Why Are Weight Loss Pill and Supplements Dangerous?

Many weight loss and diet pills are nontoxic, and some may even be efficient at boosting the metabolism, burning fat and creating a sense of fullness. But some of the popular main ingredients in dietary products have been banned by the Food and Drug Administration (FDA) because of the dangerous side effects such as:

• Sleeplessness

• Rectal bleeding

• High pressure of the blood

• Increased heart rate

• Kidney problems

• Agitation

• Liver damage

• Diarrhea

These weight loss supplements help you lose weight in many ways such as constraining the digestion of fats and curbing your appetite. Losing weight with slimming and dietary supplements, without the essential lifestyle changes to keep the weight off, can result in regaining all weight back.

Boost Fat Burning

Stimulates More Energy

Combats Craving

Accelerates Metabolism

Helps Focus & Alertness

Burniva contains Green Tea Extract, Citrus Aurantium (Synephrine) and Caffeine Anhydrous, formulated in the right dosage and ratio to provide a powerful and effective synergistic effect. This formula is backed by scientific research and has been proven to enhance fat burning, reduce appetite and boost mental and physical energy. When taken before workouts Burniva will help you perform more intense and longer workouts. Burniva proven formula, combined with an adequate meal plan, can help you reach your weight loss goals faster.

Recommended Intake

As a dietary supplement, take 1 tablet in the morning and 1 tablet in mid-afternoon with 250ml of water.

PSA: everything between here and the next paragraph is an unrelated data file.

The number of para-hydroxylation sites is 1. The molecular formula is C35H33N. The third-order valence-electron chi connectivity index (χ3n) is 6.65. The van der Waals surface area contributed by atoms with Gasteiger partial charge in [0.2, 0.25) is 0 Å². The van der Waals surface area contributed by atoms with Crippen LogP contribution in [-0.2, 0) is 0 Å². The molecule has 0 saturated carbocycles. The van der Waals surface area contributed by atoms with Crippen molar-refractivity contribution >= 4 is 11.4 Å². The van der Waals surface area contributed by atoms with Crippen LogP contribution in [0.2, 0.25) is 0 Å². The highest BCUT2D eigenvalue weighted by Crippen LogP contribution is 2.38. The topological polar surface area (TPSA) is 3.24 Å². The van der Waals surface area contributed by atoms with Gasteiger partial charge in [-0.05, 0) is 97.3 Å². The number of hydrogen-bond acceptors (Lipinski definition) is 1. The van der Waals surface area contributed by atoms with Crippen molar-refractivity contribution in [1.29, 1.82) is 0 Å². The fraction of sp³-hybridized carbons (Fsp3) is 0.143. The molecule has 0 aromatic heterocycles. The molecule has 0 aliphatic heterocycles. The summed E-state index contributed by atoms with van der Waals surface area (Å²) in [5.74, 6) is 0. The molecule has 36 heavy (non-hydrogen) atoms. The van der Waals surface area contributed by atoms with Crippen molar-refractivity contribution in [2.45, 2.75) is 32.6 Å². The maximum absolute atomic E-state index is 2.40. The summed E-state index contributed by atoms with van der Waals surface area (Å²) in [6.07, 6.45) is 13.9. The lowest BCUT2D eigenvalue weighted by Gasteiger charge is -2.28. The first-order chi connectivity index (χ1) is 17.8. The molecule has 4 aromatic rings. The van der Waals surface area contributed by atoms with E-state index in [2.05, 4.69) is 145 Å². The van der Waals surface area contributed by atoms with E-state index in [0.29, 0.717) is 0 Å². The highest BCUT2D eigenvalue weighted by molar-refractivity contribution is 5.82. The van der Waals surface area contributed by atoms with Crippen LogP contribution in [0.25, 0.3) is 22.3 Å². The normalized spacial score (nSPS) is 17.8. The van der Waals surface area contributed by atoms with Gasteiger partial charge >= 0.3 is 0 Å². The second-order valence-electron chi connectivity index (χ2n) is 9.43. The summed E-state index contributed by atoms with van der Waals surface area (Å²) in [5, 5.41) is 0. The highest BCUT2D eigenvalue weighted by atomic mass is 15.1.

Burniva is not a medical product and should not replace a well balanced diet and healthy lifestyle. Not for use by individuals under 18 years of age. Do not use if pregnant or nursing. Consult a physician or licensed qualified health care professional before using this product if you have a family history of heart disease, thyroid disease, diabetes, high blood pressure, depression or other psychiatric conditions, glaucoma, difficulty in urinating, prostate enlargement and seizure disorder. Discontinue use or consult a doctor if adverse reactions occur.

Caution This product contains caffeine and should not be used by those willing to eliminate caffeine from their diet. Keep out of reach of children. Store in a cool, dry place away from moisture and direct sunlight.

Using phentermine for weight loss more than 3 months seems safe and effective

Dr. David Arterburn discusses reassuring news from his PCORnet study of a common anti-obesity drug.

KP Washington Health Research InstituteFollow Mar 22, 2019 · 1 min read

By David Arterburn, MD, MPH, a senior investigator at Kaiser Permanente Washington Health Research Institute

Phentermine is the most commonly used anti-obesity medication in the United States. Back when it was approved for weight loss in 1959, the chronic nature of obesity wasn’t understood as well. The U.S. Food and Drug Administration limited treatment to 12 weeks or less. By contrast, when the FDA approved a new brand-named combination medication, Phentermine/Topiramate-CR (Qsymia), in 2012, it was for long-term use for a year or more.